Other good answers would be: plastic bags, candy and bubble gum wrappers, beer bottles and car tires and the list could go on forever. While all of these are huge litter problems that need to be dealt with, they are still not the answer to the question.

So what IS the answer to what's the biggest little litter problem in the world? CIGARETTE BUTTS.

Worldwide, smokers toss over 4.5 TRILLION cigarette butts each year with about 30% ending up as litter. After the butts gets flicked onto the street, buried in the beach sand or dumped out of car ashtrays while drivers are sitting at red lights, wind, rain and waves carry them into the sewers and ocean. Once in the sewers and oceans, the approximately 4,000 toxic chemicals the cigarette filter was designed to trap leak into and poison our water supplies. While the actual tobacco and paper components decompose rather quickly, the plastic cellulose filters do not break down easily and are mistaken for food by birds and marine life who become poisoned and die by the concentration of toxic chemicals in them.

How can we help change this? Well for starters, where there are particular problem areas in your neighborhood, signs can be posted informing offenders of the effects tossed cigarettes have on the environment. If you personally see someone tossing, try to politely inform them and say something like, here, give it to me and I'll dispose of it safely for you, thanks.

If you use Altoids, instead of tossing the empty metal can, carry it in your pocket to use as your own personal ashtray and later empty into a proper trash receptacle or when you get home.

Check out these sites for personal portable ashtrays that fit right in your pocket or purse, you can buy these for yourself or give as holiday gifts :

ButtsOut Personal Ashtrays

The Swiss Tray

Or get organized in your own communities to purchase these inexpensive outdoor models to place at bus stops and busy corners:

The No Butts Bin Company (variety of styles for outdoor use)

With a little effort we can kick this problem in the sorry, but I HAD to say that, I simply couldn't resist! Please stop groaning......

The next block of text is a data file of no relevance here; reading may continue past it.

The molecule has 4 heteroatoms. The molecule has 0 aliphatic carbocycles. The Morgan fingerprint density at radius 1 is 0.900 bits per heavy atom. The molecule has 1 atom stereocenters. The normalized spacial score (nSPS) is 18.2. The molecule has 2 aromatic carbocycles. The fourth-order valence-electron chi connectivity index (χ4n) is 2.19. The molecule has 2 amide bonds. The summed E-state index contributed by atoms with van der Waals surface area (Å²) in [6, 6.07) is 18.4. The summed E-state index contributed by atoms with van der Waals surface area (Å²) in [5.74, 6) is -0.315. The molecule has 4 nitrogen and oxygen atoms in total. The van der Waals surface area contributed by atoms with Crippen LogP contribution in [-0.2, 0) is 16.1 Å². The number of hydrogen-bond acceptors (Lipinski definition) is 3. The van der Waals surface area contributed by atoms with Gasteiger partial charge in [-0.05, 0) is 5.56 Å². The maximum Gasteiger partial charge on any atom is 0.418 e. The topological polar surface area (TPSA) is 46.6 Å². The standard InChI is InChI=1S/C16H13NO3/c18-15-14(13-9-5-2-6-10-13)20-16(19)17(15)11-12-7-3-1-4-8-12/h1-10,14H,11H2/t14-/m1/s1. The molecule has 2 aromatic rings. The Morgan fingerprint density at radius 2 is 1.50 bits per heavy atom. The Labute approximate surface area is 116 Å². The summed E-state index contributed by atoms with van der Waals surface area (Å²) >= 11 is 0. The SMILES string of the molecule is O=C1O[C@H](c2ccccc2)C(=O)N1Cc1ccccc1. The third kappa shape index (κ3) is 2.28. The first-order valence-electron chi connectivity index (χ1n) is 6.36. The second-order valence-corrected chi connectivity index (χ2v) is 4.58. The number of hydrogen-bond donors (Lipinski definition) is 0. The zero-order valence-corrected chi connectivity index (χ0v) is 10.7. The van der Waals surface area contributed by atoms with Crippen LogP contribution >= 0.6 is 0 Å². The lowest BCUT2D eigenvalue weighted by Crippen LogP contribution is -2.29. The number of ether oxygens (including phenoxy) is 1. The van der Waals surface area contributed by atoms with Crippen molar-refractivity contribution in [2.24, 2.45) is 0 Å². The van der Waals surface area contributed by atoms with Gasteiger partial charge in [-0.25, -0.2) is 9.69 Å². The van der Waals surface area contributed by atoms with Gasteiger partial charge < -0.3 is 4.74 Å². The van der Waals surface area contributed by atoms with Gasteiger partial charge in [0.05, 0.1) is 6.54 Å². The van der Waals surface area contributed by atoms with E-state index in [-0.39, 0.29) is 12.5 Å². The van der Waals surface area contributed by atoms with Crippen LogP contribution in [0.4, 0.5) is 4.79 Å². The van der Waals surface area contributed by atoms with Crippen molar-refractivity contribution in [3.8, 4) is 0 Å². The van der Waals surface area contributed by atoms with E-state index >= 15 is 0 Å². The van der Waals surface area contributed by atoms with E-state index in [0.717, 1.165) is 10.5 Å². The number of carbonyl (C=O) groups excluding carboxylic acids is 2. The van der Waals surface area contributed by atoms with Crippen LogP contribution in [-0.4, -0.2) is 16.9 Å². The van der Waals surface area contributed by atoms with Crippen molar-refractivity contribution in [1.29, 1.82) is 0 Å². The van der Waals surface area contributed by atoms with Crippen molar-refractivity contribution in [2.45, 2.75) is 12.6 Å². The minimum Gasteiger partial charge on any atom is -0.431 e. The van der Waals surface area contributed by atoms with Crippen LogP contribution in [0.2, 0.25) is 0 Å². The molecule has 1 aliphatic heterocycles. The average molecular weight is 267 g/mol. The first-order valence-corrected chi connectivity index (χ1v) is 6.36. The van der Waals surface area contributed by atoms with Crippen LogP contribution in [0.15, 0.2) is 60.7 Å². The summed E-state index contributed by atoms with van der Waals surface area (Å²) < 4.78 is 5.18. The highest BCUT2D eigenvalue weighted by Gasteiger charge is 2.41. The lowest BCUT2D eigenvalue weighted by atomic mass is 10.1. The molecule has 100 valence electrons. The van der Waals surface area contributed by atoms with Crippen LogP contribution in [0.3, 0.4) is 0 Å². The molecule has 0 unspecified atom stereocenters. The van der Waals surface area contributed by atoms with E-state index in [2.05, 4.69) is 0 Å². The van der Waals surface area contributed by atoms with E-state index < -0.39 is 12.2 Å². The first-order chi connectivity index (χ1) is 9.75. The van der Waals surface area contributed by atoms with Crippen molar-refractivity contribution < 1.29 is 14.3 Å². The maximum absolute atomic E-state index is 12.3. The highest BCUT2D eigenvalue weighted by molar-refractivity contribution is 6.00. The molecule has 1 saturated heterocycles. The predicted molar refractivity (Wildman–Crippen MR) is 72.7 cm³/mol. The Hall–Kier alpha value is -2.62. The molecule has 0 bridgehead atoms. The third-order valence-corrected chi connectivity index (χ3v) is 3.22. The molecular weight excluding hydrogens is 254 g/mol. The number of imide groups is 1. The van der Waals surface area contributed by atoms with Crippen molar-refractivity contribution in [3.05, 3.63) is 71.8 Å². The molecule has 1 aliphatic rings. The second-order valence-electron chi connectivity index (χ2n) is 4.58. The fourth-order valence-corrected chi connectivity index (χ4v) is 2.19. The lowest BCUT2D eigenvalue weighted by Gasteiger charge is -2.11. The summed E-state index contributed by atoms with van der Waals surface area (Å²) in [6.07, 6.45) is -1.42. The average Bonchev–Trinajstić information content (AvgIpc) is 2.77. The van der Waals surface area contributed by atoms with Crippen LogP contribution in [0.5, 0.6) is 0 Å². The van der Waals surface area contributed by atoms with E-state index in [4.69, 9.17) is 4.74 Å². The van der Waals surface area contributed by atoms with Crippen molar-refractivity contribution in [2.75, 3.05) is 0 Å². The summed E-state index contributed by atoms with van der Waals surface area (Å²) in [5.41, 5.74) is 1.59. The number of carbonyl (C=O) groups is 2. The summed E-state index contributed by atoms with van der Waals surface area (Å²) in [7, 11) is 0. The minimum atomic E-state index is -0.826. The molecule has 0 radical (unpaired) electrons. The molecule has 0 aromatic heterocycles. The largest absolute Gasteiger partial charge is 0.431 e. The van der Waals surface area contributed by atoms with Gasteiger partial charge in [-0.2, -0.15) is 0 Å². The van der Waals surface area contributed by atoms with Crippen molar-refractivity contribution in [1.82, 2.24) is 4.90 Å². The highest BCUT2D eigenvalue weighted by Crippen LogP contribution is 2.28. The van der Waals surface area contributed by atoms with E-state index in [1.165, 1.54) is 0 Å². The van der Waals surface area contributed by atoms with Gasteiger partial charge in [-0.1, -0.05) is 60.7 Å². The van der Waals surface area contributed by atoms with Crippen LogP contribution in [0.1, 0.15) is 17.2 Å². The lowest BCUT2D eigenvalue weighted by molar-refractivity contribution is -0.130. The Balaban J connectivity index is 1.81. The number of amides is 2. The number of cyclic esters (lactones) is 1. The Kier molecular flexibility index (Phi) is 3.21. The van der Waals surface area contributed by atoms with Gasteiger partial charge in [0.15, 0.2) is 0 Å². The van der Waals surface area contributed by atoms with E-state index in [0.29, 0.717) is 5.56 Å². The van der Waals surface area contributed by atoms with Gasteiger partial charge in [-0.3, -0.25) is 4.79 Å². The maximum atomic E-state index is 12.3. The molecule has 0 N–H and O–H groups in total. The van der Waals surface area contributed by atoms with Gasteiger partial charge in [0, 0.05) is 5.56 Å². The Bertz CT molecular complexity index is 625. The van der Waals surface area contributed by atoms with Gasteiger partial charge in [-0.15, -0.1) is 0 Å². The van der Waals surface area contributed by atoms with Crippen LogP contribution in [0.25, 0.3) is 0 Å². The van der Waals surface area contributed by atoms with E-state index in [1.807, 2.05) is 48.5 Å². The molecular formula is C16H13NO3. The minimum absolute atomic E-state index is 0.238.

Monday, October 5, 2009

Eco Fact

Most typical supermarket laundry and dishwashing detergents are made from petroleum.

Friday, October 2, 2009

Fading Gardens

Well, it's that time of year again when the gardens are going to sleep for the winter. Because I live in a small home, with a postage stamp size yard, I belong to a community garden here in Philly and am waiting for the inevitable email informing me the garden will be closing for the season and that we all need to get together to do the final fall cleanup. This year hasn't been real good in the garden with all the rain we had for so long but now that things have finally dried up and the sun is getting through, the plants are giving one last effort to produce some fruits and veggies so I am hoping the fall cleanup email comes later rather than sooner.

The reason I joined the garden group was to plant and harvest 100% organically grown veggies. With the economy the way it's been and the high cost of buying organic, I thought I would give growing my own a try. In the past I've grown the typical patio tomatoes and string beans and green peppers in pots and crevices out back, but this year I went all out at the community garden with watermelon, cantaloupe, carrots, red beets, brussels sprouts, mixed salad greens and more. One of my most surprising harvests was in late spring and early summer after I planted snow peas. Never in my wildest dreams did I ever imagine that I would reap almost 8 pounds of the little darlings! I mean, how many snow peas can 2 people eat? But I am grateful because the few times I have purchased non-organic snow peas at the supermarket, they cost anywhere between $4 and $6 per pound, basically green gold. So my $2 seed packet yielded over $32 worth of produce. I still have a watermelon waiting to be picked and a few cantaloupes and the last of the string beans but all the rest of the plants are done. Soon, I will be starting to plan what I'm going to plant next spring and definitely altering my choices for next year based on this years experiences.

So now is a good time to begin thinking about if YOU might like to try your hand at growing your own organic veggies next spring. I have often heard from people that say they wished they could eat less pesticide sprayed produce but that the high cost of organic was not in their budgets. Well for a $2 pack of seeds, you can have a dozen cantaloupe and for a $3 seedling tray, you can pick strings beans all summer and fall. It doesn't take a big yard or even a yard at all for that matter, many veggies can be grown in pots. Aside from the environmental and financial benefits, another reason to grow your own is it's just plain FUN. It's hard to describe how much pleasure can be derived from seeing seeds you planted sprout and turn into huge plants that bear vegetables you can pick and eat. And kids get an even bigger kick out of it. I let my granddaughter help me plant the carrot seeds on Mothers Day and even though she doesn't like most veggies, carrots included, she was nevertheless fascinated when she saw what she had planted pulled out of the ground, ready to be cooked and eaten.

Try it, I guarantee you'll like it!